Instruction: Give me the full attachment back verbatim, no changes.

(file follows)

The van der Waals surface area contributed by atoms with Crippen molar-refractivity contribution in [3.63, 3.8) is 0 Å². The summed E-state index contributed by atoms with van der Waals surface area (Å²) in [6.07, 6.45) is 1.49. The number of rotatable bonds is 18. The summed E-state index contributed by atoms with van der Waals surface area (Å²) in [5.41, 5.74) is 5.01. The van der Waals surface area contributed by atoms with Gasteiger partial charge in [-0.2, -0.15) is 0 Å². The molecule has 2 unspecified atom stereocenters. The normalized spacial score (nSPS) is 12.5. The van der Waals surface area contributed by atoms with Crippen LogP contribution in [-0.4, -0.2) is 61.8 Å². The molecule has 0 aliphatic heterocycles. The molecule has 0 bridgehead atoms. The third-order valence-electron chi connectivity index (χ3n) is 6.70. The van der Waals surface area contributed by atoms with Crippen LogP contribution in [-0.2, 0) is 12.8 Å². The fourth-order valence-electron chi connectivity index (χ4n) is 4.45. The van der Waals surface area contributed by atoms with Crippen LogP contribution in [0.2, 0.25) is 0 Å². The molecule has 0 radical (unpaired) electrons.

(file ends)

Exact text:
The van der Waals surface area contributed by atoms with Crippen molar-refractivity contribution in [3.63, 3.8) is 0 Å². The summed E-state index contributed by atoms with van der Waals surface area (Å²) in [6.07, 6.45) is 1.49. The number of rotatable bonds is 18. The summed E-state index contributed by atoms with van der Waals surface area (Å²) in [5.41, 5.74) is 5.01. The van der Waals surface area contributed by atoms with Gasteiger partial charge in [-0.2, -0.15) is 0 Å². The molecule has 2 unspecified atom stereocenters. The normalized spacial score (nSPS) is 12.5. The van der Waals surface area contributed by atoms with Crippen LogP contribution in [-0.4, -0.2) is 61.8 Å². The molecule has 0 aliphatic heterocycles. The molecule has 0 bridgehead atoms. The third-order valence-electron chi connectivity index (χ3n) is 6.70. The van der Waals surface area contributed by atoms with Crippen LogP contribution in [-0.2, 0) is 12.8 Å². The fourth-order valence-electron chi connectivity index (χ4n) is 4.45. The van der Waals surface area contributed by atoms with Crippen LogP contribution in [0.2, 0.25) is 0 Å². The molecule has 0 radical (unpaired) electrons.